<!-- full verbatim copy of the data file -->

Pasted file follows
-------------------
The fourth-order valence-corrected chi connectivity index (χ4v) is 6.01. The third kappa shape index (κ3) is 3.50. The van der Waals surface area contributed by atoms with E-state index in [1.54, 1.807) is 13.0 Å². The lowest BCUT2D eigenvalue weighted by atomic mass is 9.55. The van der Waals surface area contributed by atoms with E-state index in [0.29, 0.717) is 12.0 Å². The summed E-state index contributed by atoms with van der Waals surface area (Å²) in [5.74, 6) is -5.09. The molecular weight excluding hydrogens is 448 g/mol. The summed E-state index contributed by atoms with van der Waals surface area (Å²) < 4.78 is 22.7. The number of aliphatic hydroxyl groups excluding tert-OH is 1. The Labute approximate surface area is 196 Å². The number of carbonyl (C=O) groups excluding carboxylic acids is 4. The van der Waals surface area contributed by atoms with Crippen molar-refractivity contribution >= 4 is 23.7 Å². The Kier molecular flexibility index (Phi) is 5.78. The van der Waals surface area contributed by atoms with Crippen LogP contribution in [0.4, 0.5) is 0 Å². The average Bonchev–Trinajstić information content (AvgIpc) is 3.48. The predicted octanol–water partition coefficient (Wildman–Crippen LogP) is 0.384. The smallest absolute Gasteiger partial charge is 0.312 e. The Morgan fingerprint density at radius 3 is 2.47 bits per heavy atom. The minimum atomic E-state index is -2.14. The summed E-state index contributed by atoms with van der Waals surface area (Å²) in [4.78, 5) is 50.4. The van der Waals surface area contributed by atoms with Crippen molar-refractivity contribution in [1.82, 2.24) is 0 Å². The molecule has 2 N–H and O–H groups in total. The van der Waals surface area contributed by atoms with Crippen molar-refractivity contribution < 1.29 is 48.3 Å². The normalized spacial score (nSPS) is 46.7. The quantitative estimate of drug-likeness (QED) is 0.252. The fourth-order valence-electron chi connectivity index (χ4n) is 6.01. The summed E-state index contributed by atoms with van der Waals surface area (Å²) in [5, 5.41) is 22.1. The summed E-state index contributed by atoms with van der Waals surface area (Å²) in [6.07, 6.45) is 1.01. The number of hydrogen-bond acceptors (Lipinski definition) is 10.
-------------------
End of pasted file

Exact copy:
The fourth-order valence-corrected chi connectivity index (χ4v) is 6.01. The third kappa shape index (κ3) is 3.50. The van der Waals surface area contributed by atoms with E-state index in [1.54, 1.807) is 13.0 Å². The lowest BCUT2D eigenvalue weighted by atomic mass is 9.55. The van der Waals surface area contributed by atoms with E-state index in [0.29, 0.717) is 12.0 Å². The summed E-state index contributed by atoms with van der Waals surface area (Å²) in [5.74, 6) is -5.09. The molecular weight excluding hydrogens is 448 g/mol. The summed E-state index contributed by atoms with van der Waals surface area (Å²) < 4.78 is 22.7. The number of aliphatic hydroxyl groups excluding tert-OH is 1. The Labute approximate surface area is 196 Å². The number of carbonyl (C=O) groups excluding carboxylic acids is 4. The van der Waals surface area contributed by atoms with Crippen molar-refractivity contribution >= 4 is 23.7 Å². The Kier molecular flexibility index (Phi) is 5.78. The van der Waals surface area contributed by atoms with Crippen LogP contribution in [0.4, 0.5) is 0 Å². The average Bonchev–Trinajstić information content (AvgIpc) is 3.48. The predicted octanol–water partition coefficient (Wildman–Crippen LogP) is 0.384. The smallest absolute Gasteiger partial charge is 0.312 e. The Morgan fingerprint density at radius 3 is 2.47 bits per heavy atom. The minimum atomic E-state index is -2.14. The summed E-state index contributed by atoms with van der Waals surface area (Å²) in [4.78, 5) is 50.4. The van der Waals surface area contributed by atoms with Crippen molar-refractivity contribution in [1.82, 2.24) is 0 Å². The molecule has 2 N–H and O–H groups in total. The van der Waals surface area contributed by atoms with Crippen molar-refractivity contribution < 1.29 is 48.3 Å². The normalized spacial score (nSPS) is 46.7. The quantitative estimate of drug-likeness (QED) is 0.252. The fourth-order valence-electron chi connectivity index (χ4n) is 6.01. The summed E-state index contributed by atoms with van der Waals surface area (Å²) in [5, 5.41) is 22.1. The summed E-state index contributed by atoms with van der Waals surface area (Å²) in [6.07, 6.45) is 1.01. The number of hydrogen-bond acceptors (Lipinski definition) is 10.